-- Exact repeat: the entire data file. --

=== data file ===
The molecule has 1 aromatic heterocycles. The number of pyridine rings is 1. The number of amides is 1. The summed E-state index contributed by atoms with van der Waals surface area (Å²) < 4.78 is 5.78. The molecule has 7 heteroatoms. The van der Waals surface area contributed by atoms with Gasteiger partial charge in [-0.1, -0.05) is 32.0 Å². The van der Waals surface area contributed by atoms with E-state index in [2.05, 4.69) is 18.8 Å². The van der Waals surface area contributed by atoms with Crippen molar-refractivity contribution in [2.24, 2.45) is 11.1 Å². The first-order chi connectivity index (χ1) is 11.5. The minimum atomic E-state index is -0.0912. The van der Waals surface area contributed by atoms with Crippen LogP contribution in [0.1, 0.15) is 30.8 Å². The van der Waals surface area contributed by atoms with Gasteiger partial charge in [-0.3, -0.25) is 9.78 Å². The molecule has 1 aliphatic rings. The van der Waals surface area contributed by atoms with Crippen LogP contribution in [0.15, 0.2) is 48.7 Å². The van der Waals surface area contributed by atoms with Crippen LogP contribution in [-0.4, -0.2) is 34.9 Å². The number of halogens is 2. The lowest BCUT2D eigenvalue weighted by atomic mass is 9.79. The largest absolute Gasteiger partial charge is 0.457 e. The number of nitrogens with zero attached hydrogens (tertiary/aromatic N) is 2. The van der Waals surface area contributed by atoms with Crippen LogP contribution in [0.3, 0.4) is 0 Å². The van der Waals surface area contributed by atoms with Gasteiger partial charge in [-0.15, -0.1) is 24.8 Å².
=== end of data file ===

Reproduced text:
The molecule has 1 aromatic heterocycles. The number of pyridine rings is 1. The number of amides is 1. The summed E-state index contributed by atoms with van der Waals surface area (Å²) < 4.78 is 5.78. The molecule has 7 heteroatoms. The van der Waals surface area contributed by atoms with Gasteiger partial charge in [-0.1, -0.05) is 32.0 Å². The van der Waals surface area contributed by atoms with E-state index in [2.05, 4.69) is 18.8 Å². The van der Waals surface area contributed by atoms with Crippen molar-refractivity contribution in [2.24, 2.45) is 11.1 Å². The first-order chi connectivity index (χ1) is 11.5. The minimum atomic E-state index is -0.0912. The van der Waals surface area contributed by atoms with Crippen LogP contribution in [0.1, 0.15) is 30.8 Å². The van der Waals surface area contributed by atoms with Gasteiger partial charge in [-0.3, -0.25) is 9.78 Å². The molecule has 1 aliphatic rings. The van der Waals surface area contributed by atoms with Crippen LogP contribution in [0.15, 0.2) is 48.7 Å². The van der Waals surface area contributed by atoms with Crippen LogP contribution in [-0.4, -0.2) is 34.9 Å². The number of halogens is 2. The lowest BCUT2D eigenvalue weighted by atomic mass is 9.79. The largest absolute Gasteiger partial charge is 0.457 e. The number of nitrogens with zero attached hydrogens (tertiary/aromatic N) is 2. The van der Waals surface area contributed by atoms with Crippen LogP contribution in [0.3, 0.4) is 0 Å². The van der Waals surface area contributed by atoms with Gasteiger partial charge in [-0.15, -0.1) is 24.8 Å².